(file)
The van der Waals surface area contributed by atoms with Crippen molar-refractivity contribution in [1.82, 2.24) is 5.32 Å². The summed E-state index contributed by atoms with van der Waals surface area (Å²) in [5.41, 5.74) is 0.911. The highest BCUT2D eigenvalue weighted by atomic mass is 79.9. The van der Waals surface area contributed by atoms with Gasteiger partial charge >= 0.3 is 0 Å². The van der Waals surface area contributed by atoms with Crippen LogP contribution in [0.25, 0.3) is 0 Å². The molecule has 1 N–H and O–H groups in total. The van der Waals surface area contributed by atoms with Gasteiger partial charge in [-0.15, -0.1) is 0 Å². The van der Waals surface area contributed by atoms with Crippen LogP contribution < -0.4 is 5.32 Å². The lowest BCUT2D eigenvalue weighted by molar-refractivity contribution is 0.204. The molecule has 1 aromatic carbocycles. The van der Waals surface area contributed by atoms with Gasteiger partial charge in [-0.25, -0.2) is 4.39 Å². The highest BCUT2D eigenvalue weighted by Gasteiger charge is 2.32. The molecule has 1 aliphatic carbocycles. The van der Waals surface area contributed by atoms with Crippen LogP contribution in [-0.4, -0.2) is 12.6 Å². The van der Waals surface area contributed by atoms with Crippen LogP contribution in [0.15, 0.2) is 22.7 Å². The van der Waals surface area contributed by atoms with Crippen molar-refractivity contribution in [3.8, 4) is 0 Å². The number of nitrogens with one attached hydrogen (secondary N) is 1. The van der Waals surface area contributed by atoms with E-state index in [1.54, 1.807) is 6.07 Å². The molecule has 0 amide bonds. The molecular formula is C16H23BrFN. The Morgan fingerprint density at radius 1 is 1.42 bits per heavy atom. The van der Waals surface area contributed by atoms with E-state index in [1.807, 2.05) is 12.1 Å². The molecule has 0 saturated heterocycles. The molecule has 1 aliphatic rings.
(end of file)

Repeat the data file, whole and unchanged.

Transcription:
The van der Waals surface area contributed by atoms with Crippen molar-refractivity contribution in [1.82, 2.24) is 5.32 Å². The summed E-state index contributed by atoms with van der Waals surface area (Å²) in [5.41, 5.74) is 0.911. The highest BCUT2D eigenvalue weighted by atomic mass is 79.9. The van der Waals surface area contributed by atoms with Gasteiger partial charge >= 0.3 is 0 Å². The van der Waals surface area contributed by atoms with Crippen LogP contribution in [0.25, 0.3) is 0 Å². The molecule has 1 N–H and O–H groups in total. The van der Waals surface area contributed by atoms with Gasteiger partial charge in [-0.15, -0.1) is 0 Å². The van der Waals surface area contributed by atoms with Crippen LogP contribution < -0.4 is 5.32 Å². The lowest BCUT2D eigenvalue weighted by molar-refractivity contribution is 0.204. The molecule has 1 aromatic carbocycles. The van der Waals surface area contributed by atoms with Gasteiger partial charge in [-0.25, -0.2) is 4.39 Å². The highest BCUT2D eigenvalue weighted by Gasteiger charge is 2.32. The molecule has 1 aliphatic carbocycles. The van der Waals surface area contributed by atoms with Crippen LogP contribution in [-0.4, -0.2) is 12.6 Å². The van der Waals surface area contributed by atoms with Crippen LogP contribution in [0.15, 0.2) is 22.7 Å². The van der Waals surface area contributed by atoms with Crippen molar-refractivity contribution in [3.8, 4) is 0 Å². The number of nitrogens with one attached hydrogen (secondary N) is 1. The van der Waals surface area contributed by atoms with E-state index in [1.54, 1.807) is 6.07 Å². The molecule has 0 amide bonds. The molecular formula is C16H23BrFN. The Morgan fingerprint density at radius 1 is 1.42 bits per heavy atom. The van der Waals surface area contributed by atoms with E-state index in [1.807, 2.05) is 12.1 Å². The molecule has 0 saturated heterocycles. The molecule has 1 aliphatic rings.